Perspective /pər’ spektiv/ n. a particular attitude toward or way of regarding something; a point of view.
It’s All About Courtroom Perspective
In the courtroom, it is the attorney’s job to influence the attitudes of the jury, and deliver a conviction by presenting solid evidence.
Traditionally, courtroom perspective has been influenced by verbal testimony, still photographs, and physical evidence found at the scene. But, as with all technology, photography has evolved according to demand. Spherical photography has entered the picture (no pun intended) and it takes mere minutes to photograph an entire crime scene in 360-degrees.
John Dobies, retired investigator, has investigated, indicted, and convicted defendants with 360-degree imagery. Dobies explains how spherical imagining caters to the demands of today’s technology-adept generation in the courtroom.
“Today’s generation was pretty much born and raised with all the new technology. They don’t want to look at two-dimensional images in a stack on a table. They want to see the technology. It’s moveable, it’s interactive, the prosecutor can articulate what’s on the screen. If a judge or juror has questions, we can rotate the sphere and explain. You can’t argue with it. The image is what the image is.”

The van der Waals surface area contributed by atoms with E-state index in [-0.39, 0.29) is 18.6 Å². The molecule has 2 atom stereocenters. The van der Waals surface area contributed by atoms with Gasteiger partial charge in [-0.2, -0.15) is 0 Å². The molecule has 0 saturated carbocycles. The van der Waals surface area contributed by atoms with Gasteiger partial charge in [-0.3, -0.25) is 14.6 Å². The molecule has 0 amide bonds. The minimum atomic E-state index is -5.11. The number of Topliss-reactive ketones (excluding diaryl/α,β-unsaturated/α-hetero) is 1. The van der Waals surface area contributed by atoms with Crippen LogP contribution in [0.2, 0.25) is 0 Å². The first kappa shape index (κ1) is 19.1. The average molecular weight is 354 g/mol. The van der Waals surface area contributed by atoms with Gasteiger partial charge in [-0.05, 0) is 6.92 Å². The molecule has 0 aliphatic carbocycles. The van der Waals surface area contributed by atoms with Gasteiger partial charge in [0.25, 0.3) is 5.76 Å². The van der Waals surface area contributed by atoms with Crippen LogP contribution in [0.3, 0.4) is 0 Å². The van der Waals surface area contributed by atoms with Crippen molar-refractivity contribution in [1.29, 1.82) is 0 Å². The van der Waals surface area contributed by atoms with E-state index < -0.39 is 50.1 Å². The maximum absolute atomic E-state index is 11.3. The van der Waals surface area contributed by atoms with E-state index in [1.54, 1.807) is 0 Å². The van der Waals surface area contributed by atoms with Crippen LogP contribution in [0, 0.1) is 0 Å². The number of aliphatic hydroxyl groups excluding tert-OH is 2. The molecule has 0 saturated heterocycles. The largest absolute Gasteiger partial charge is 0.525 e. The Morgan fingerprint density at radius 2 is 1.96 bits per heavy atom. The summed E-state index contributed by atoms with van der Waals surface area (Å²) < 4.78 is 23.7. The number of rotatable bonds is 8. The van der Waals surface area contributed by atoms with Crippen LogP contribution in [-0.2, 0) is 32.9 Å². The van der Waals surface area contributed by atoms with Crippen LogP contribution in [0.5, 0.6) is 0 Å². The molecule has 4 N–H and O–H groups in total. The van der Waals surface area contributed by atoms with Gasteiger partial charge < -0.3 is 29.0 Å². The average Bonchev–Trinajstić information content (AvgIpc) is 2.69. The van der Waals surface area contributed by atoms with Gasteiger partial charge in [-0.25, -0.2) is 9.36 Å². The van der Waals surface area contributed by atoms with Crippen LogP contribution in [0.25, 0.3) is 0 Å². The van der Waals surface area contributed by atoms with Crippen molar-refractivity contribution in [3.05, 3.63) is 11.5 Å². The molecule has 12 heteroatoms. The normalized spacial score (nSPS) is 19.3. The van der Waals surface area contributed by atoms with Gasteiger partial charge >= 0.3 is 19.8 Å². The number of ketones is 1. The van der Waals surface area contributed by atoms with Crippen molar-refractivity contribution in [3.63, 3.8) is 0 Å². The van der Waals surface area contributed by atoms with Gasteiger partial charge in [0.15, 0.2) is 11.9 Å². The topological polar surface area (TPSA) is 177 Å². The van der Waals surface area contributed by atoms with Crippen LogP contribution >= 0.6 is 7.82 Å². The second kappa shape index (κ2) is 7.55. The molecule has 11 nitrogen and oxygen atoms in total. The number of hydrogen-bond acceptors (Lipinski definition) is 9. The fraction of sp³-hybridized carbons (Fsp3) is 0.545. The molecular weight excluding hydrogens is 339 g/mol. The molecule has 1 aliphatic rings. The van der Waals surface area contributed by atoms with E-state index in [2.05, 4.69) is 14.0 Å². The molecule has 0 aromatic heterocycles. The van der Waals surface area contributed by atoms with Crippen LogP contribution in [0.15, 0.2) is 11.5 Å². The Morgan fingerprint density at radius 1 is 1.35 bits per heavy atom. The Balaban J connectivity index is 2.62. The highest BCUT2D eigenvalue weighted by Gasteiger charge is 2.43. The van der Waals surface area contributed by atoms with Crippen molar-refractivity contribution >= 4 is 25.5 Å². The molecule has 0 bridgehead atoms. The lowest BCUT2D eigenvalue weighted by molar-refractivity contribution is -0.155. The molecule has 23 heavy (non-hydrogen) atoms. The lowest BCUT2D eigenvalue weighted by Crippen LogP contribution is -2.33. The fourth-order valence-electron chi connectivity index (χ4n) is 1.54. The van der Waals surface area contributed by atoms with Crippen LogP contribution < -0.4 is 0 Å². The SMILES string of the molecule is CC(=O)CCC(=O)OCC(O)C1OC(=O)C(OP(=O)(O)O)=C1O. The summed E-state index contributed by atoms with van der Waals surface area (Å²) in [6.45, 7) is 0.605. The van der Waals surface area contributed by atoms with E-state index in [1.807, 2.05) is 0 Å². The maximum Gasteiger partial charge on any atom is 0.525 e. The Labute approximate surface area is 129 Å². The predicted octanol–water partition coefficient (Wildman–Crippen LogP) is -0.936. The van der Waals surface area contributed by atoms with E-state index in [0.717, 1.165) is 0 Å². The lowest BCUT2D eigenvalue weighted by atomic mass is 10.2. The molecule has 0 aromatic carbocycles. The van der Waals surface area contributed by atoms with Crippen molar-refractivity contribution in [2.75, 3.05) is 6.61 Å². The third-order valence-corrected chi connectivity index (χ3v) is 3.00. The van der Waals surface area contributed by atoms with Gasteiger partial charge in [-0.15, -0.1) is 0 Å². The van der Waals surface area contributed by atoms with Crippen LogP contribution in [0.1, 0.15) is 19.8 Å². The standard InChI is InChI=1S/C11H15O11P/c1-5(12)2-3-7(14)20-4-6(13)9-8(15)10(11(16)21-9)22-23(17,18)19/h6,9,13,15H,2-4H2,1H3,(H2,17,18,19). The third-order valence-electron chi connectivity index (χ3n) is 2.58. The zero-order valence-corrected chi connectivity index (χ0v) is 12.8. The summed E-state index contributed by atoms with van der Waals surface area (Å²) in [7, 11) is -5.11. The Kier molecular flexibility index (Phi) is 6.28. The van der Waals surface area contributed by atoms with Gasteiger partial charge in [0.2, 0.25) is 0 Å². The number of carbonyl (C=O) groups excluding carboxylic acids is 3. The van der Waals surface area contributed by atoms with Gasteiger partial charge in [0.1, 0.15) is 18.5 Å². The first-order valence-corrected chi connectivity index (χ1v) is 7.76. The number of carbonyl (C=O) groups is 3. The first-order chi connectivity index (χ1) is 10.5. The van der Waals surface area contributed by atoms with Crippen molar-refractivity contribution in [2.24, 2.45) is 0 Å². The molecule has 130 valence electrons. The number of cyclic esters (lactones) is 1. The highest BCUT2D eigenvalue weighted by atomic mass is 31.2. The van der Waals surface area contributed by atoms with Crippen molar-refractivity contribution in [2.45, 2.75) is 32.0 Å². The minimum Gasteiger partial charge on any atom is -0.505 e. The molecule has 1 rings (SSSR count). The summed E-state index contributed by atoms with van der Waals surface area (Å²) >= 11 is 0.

Not only is 360-degree more preferable in the courtroom, it is superior at live crime scenes. Crime scene photographers typically shoot still photos from the four corners of a room to the center, whereas spherical photographs are shot from the middle of the scene, outward. Those later viewing the photographs are put right in the middle of the scene, in all of its gruesome reality.
Hank Kula, retired police sergeant, describes a homicide scene during the final investigation of his nearly three-decade law enforcement career.
“The scene was covered in blood with the suspect’s footprints in it. Spherical photography was the perfect medium to capture the scene. We photographed all the evidence with just a couple of shots. Capturing everything so quickly enabled us to share the scene with command and investigators outside the perimeter and prevent the scene from being trampled by non-essential personnel. Instead of spending a lot of time reviewing unsteady hand-held video, they viewed and manipulated perspectives to understand the scope of the scene and zoom in on details. That quick understanding provided foundation for a search warrant and expedited the investigation.”
The perspective and context provided to all participants in the judicial system viewing 360-degree photography is invaluable. In Part Two of this blog, we will continue to uncover the merits of spherical photography, including 5 unique crime scenes and courtroom applications.